load and speed condition allowing the engine to produce the lowest emissions and best
performance characteristics without the constraints of a mechanical, fixed geometry
Hydraulic actuation of valves also permits the use of compression-less starts allowing the
use of smaller starting motors and fewer batteries. An engine can be easily cranked with
exhaust valves slightly open allowing high initial cranking RPM with minimum power
required. Subsequently closing the valves in one or all cylinders at the correct time will
allow the engine to start. These engines are also capable of displacement on demand
(DOD) which means cylinders can be cut-out with minimal parasitic loss of power until
they are needed. Hydraulically actuated valve operation also enables the use of engine
based compression release braking systems without additional components required of
conventional compression release brakes

And of course, it would need a turbo, something similar to the 6.7PSD
An Inside Look At The 6.7 Power Stroke Including 2015 Updates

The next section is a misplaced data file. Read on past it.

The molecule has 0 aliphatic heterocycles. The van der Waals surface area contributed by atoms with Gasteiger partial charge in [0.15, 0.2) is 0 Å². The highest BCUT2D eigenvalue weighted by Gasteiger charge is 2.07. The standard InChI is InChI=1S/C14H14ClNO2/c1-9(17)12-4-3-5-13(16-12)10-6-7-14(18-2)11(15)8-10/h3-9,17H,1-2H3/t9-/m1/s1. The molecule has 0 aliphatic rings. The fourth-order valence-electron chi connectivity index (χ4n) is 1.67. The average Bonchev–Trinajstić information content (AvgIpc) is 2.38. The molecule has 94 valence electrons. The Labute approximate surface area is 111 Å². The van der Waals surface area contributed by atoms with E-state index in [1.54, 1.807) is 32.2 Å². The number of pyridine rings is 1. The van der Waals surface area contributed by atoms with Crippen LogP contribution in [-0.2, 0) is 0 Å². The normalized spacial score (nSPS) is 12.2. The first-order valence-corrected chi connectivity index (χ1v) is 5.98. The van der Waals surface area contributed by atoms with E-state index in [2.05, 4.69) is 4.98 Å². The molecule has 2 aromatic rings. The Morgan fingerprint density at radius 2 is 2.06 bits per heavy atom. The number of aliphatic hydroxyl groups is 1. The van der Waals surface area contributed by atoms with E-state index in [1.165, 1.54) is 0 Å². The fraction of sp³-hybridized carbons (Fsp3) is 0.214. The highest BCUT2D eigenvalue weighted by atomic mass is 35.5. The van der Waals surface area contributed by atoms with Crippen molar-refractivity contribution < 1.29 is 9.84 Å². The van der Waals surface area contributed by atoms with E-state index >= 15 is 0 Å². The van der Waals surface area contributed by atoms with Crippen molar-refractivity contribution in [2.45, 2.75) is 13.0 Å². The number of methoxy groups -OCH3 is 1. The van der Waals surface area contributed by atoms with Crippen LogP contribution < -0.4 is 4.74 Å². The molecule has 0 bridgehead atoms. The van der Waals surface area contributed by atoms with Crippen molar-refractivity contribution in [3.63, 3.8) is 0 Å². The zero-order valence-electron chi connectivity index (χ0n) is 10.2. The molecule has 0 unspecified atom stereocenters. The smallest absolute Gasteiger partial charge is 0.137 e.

For the 6.7, Garrett, designed a single turbocharger that worked as a sequential turbocharger. The exhaust side of the turbocharger works as any variable geometry turbo. While the exhaust inlets are not side by side, the functionality of the exhaust is the same.

On the compressor side of things, everything is different. The compressor cover is really two compressor covers in one. This is due to the unique design of the compressor wheel or should we say wheels. What Garrett did was to utilize a single turbine shaft to power a single compressor wheel with Siamese profiles.

2011 Ford F-Series Super DutyWith basically having two compressor wheels, they essentially act as a twin turbo system. They will flow twice the mass or volume at the same pressure of a single turbo. When you take into account the reverse flowing heads, and variable geometry turbo, this system is able to provide massive flow at the top end, but also respond extremely well at the lower RPM range.